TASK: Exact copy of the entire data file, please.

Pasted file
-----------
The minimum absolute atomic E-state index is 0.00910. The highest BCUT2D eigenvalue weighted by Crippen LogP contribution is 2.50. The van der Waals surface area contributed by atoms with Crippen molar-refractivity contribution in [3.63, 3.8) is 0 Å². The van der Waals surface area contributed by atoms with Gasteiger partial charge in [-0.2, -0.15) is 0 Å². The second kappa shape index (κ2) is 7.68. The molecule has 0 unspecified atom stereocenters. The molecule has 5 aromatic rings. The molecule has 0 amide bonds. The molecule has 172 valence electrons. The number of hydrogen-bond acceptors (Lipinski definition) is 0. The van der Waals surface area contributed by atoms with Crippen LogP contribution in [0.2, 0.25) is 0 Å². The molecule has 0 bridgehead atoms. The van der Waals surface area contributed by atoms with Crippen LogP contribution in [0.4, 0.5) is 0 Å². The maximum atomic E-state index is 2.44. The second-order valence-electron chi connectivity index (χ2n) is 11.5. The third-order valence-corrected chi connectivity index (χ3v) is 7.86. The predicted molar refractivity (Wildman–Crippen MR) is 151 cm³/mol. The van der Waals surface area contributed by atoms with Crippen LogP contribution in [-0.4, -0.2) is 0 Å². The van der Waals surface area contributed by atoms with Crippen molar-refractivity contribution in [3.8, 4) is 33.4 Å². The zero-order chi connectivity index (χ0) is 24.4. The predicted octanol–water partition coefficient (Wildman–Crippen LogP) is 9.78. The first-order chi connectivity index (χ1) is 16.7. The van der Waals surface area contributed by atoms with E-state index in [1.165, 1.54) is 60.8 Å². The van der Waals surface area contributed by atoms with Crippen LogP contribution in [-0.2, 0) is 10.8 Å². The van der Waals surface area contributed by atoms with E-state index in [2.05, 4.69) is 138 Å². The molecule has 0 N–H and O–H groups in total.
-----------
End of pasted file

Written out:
The minimum absolute atomic E-state index is 0.00910. The highest BCUT2D eigenvalue weighted by Crippen LogP contribution is 2.50. The van der Waals surface area contributed by atoms with Crippen molar-refractivity contribution in [3.63, 3.8) is 0 Å². The van der Waals surface area contributed by atoms with Gasteiger partial charge in [-0.2, -0.15) is 0 Å². The second kappa shape index (κ2) is 7.68. The molecule has 0 unspecified atom stereocenters. The molecule has 5 aromatic rings. The molecule has 0 amide bonds. The molecule has 172 valence electrons. The number of hydrogen-bond acceptors (Lipinski definition) is 0. The van der Waals surface area contributed by atoms with Crippen LogP contribution in [0.2, 0.25) is 0 Å². The molecule has 0 bridgehead atoms. The van der Waals surface area contributed by atoms with Crippen LogP contribution in [0.4, 0.5) is 0 Å². The maximum atomic E-state index is 2.44. The second-order valence-electron chi connectivity index (χ2n) is 11.5. The third-order valence-corrected chi connectivity index (χ3v) is 7.86. The predicted molar refractivity (Wildman–Crippen MR) is 151 cm³/mol. The van der Waals surface area contributed by atoms with Crippen LogP contribution in [-0.4, -0.2) is 0 Å². The van der Waals surface area contributed by atoms with Crippen molar-refractivity contribution in [3.8, 4) is 33.4 Å². The zero-order chi connectivity index (χ0) is 24.4. The predicted octanol–water partition coefficient (Wildman–Crippen LogP) is 9.78. The first-order chi connectivity index (χ1) is 16.7. The van der Waals surface area contributed by atoms with E-state index in [1.165, 1.54) is 60.8 Å². The van der Waals surface area contributed by atoms with Crippen LogP contribution in [-0.2, 0) is 10.8 Å². The van der Waals surface area contributed by atoms with E-state index in [2.05, 4.69) is 138 Å². The molecule has 0 N–H and O–H groups in total.